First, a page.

The Better Part
The "better part," of course, is that chosen by the introspective Mary of Bethany in the New Testament story, whose experience has long been taken by the contemplative religious. Father Keating, leader of the Centering Prayer movement, understands the contemplative...
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The "better part," of course, is that chosen by the introspective Mary of Bethany in the New Testament story, whose experience has long been taken by the contemplative religious. Father Keating, leader of the Centering Prayer movement, understands the contemplative and prayerful life as a form of participation in the suffering, death, and resurrection of Jesus, and his book is both a graceful description of that life and a how-to.
The talks on which this book was based were given at the John Main Seminar in 1998, the annual international event of the World Community for Christian Meditaion. Previous presenters have included the Dalai Lama, Jean Vanier, Bede Griffi ths, and William Johnston. Father Keating's enlightening commentary on the contemplative meaning of the gospel, particularly the story of the siblings from Bethany, Martha, Mary, and Lazarus, fi ts into the great monstic tradition of Christian teaching. A monk refl ects on Scripture in the light of experience. He or she utters a word that startles his listeners into realizing that tradition is not a matter of secondhand experience but the living and human self-transmission of Christ to his disciples.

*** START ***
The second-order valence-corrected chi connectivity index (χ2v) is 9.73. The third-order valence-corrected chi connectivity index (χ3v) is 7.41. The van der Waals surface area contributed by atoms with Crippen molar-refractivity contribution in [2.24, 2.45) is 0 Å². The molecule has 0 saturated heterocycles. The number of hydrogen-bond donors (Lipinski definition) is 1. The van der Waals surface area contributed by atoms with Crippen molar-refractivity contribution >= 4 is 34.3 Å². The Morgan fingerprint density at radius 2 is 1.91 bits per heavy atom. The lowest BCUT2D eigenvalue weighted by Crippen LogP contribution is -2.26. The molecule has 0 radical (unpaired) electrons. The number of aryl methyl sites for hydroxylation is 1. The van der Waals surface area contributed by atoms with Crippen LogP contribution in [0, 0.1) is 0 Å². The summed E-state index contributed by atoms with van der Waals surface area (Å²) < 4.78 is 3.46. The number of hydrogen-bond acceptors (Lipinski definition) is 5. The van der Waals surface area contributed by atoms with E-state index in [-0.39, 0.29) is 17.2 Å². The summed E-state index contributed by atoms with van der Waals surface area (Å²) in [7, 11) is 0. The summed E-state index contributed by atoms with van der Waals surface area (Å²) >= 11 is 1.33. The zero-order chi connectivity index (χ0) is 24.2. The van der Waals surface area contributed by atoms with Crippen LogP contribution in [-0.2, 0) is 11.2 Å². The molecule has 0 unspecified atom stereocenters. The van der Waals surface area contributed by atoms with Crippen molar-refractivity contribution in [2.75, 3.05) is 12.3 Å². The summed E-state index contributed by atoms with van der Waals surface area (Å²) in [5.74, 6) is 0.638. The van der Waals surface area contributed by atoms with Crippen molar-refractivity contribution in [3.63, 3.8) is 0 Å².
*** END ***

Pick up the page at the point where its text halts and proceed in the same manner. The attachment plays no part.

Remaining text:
Thomas Keating, founder of the centering prayer movement, is an author, teacher, and monk who has worked for many years to foster understanding among the world's religions. A member of the Cistercian Order in the Benedictine tradition, Father Keating has served at monasteries in Colorado and Massachusetts. He currently directs retreats in the practice of Centering Prayer, a cornerstone of contemporary Christian contemplative practice. He is the author of the best-selling Open Mind, Open Heart, Fruits and Gifts of the Spirit, St. Th r se of Lisieux, Manifesting God, The Transformation of Suffer
- 1. The Household Of Bethany; 2. Lectio Divina; 3. The Eucharist; 4. The Contemplative Dimension Of The Gospel; 5. The Psychological Experience Of Centering Prayer; 6. Questions And Answers; 7. A Look At The Future.